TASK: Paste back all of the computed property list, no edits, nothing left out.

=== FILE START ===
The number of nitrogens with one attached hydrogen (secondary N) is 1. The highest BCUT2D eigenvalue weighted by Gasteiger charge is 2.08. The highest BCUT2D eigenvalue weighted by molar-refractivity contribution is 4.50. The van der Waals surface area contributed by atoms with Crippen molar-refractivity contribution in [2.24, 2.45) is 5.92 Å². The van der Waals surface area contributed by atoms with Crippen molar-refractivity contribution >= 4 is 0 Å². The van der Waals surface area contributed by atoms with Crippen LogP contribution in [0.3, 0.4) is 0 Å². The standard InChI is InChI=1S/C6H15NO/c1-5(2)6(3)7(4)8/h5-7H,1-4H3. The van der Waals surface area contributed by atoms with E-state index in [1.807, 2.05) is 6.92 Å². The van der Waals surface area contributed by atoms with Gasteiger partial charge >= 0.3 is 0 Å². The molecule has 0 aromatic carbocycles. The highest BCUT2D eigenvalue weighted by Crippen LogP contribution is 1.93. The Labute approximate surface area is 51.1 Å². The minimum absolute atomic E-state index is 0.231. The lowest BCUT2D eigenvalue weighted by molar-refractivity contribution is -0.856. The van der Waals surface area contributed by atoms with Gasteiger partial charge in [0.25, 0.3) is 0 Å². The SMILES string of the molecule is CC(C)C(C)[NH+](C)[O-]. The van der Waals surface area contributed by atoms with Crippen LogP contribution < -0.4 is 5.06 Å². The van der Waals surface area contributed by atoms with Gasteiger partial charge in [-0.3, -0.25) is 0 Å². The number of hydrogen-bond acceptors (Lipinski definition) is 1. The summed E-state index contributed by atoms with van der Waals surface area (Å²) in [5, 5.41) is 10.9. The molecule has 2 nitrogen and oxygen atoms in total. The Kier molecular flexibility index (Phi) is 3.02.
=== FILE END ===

The number of nitrogens with one attached hydrogen (secondary N) is 1. The highest BCUT2D eigenvalue weighted by Gasteiger charge is 2.08. The highest BCUT2D eigenvalue weighted by molar-refractivity contribution is 4.50. The van der Waals surface area contributed by atoms with Crippen molar-refractivity contribution in [2.24, 2.45) is 5.92 Å². The van der Waals surface area contributed by atoms with Crippen molar-refractivity contribution >= 4 is 0 Å². The van der Waals surface area contributed by atoms with Crippen LogP contribution in [0.3, 0.4) is 0 Å². The standard InChI is InChI=1S/C6H15NO/c1-5(2)6(3)7(4)8/h5-7H,1-4H3. The van der Waals surface area contributed by atoms with E-state index in [1.807, 2.05) is 6.92 Å². The van der Waals surface area contributed by atoms with Gasteiger partial charge >= 0.3 is 0 Å². The molecule has 0 aromatic carbocycles. The highest BCUT2D eigenvalue weighted by Crippen LogP contribution is 1.93. The Labute approximate surface area is 51.1 Å². The minimum absolute atomic E-state index is 0.231. The lowest BCUT2D eigenvalue weighted by molar-refractivity contribution is -0.856. The van der Waals surface area contributed by atoms with Gasteiger partial charge in [0.25, 0.3) is 0 Å². The SMILES string of the molecule is CC(C)C(C)[NH+](C)[O-]. The van der Waals surface area contributed by atoms with Crippen LogP contribution < -0.4 is 5.06 Å². The van der Waals surface area contributed by atoms with Gasteiger partial charge in [-0.3, -0.25) is 0 Å². The number of hydrogen-bond acceptors (Lipinski definition) is 1. The summed E-state index contributed by atoms with van der Waals surface area (Å²) in [5, 5.41) is 10.9. The molecule has 2 nitrogen and oxygen atoms in total. The Kier molecular flexibility index (Phi) is 3.02.